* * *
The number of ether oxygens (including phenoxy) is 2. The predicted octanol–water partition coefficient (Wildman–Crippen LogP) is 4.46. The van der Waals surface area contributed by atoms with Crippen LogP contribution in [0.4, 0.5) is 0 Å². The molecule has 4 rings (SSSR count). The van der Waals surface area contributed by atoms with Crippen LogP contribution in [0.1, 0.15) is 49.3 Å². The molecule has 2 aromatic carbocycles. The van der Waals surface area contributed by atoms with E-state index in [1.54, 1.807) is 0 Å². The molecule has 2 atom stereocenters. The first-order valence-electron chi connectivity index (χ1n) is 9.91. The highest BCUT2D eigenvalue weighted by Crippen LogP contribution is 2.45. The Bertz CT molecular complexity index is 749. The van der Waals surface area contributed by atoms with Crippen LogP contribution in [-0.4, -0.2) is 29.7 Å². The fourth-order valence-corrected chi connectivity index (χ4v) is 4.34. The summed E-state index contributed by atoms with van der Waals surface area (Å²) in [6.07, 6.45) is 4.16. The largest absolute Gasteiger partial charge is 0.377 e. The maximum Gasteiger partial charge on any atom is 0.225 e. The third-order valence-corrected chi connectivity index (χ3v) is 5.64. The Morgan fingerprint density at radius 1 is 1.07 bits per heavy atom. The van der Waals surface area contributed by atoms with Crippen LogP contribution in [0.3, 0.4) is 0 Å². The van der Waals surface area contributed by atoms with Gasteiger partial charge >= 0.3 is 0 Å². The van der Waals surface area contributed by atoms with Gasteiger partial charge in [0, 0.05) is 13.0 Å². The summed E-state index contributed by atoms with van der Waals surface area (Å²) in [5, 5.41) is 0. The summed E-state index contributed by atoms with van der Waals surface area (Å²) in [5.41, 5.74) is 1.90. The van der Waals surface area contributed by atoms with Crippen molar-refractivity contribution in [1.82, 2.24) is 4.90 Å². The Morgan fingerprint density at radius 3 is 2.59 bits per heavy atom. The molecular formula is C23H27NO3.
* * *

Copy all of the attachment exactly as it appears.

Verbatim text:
The number of ether oxygens (including phenoxy) is 2. The predicted octanol–water partition coefficient (Wildman–Crippen LogP) is 4.46. The van der Waals surface area contributed by atoms with Crippen LogP contribution in [0.4, 0.5) is 0 Å². The molecule has 4 rings (SSSR count). The van der Waals surface area contributed by atoms with Crippen LogP contribution in [0.1, 0.15) is 49.3 Å². The molecule has 2 aromatic carbocycles. The van der Waals surface area contributed by atoms with E-state index in [1.54, 1.807) is 0 Å². The molecule has 2 atom stereocenters. The first-order valence-electron chi connectivity index (χ1n) is 9.91. The highest BCUT2D eigenvalue weighted by Crippen LogP contribution is 2.45. The Bertz CT molecular complexity index is 749. The van der Waals surface area contributed by atoms with Crippen LogP contribution in [-0.4, -0.2) is 29.7 Å². The fourth-order valence-corrected chi connectivity index (χ4v) is 4.34. The summed E-state index contributed by atoms with van der Waals surface area (Å²) in [6.07, 6.45) is 4.16. The largest absolute Gasteiger partial charge is 0.377 e. The maximum Gasteiger partial charge on any atom is 0.225 e. The third-order valence-corrected chi connectivity index (χ3v) is 5.64. The Morgan fingerprint density at radius 1 is 1.07 bits per heavy atom. The van der Waals surface area contributed by atoms with Crippen LogP contribution in [0.3, 0.4) is 0 Å². The van der Waals surface area contributed by atoms with Gasteiger partial charge >= 0.3 is 0 Å². The van der Waals surface area contributed by atoms with Gasteiger partial charge in [0, 0.05) is 13.0 Å². The summed E-state index contributed by atoms with van der Waals surface area (Å²) in [5, 5.41) is 0. The summed E-state index contributed by atoms with van der Waals surface area (Å²) in [5.41, 5.74) is 1.90. The van der Waals surface area contributed by atoms with Crippen molar-refractivity contribution in [1.82, 2.24) is 4.90 Å². The Morgan fingerprint density at radius 3 is 2.59 bits per heavy atom. The molecular formula is C23H27NO3.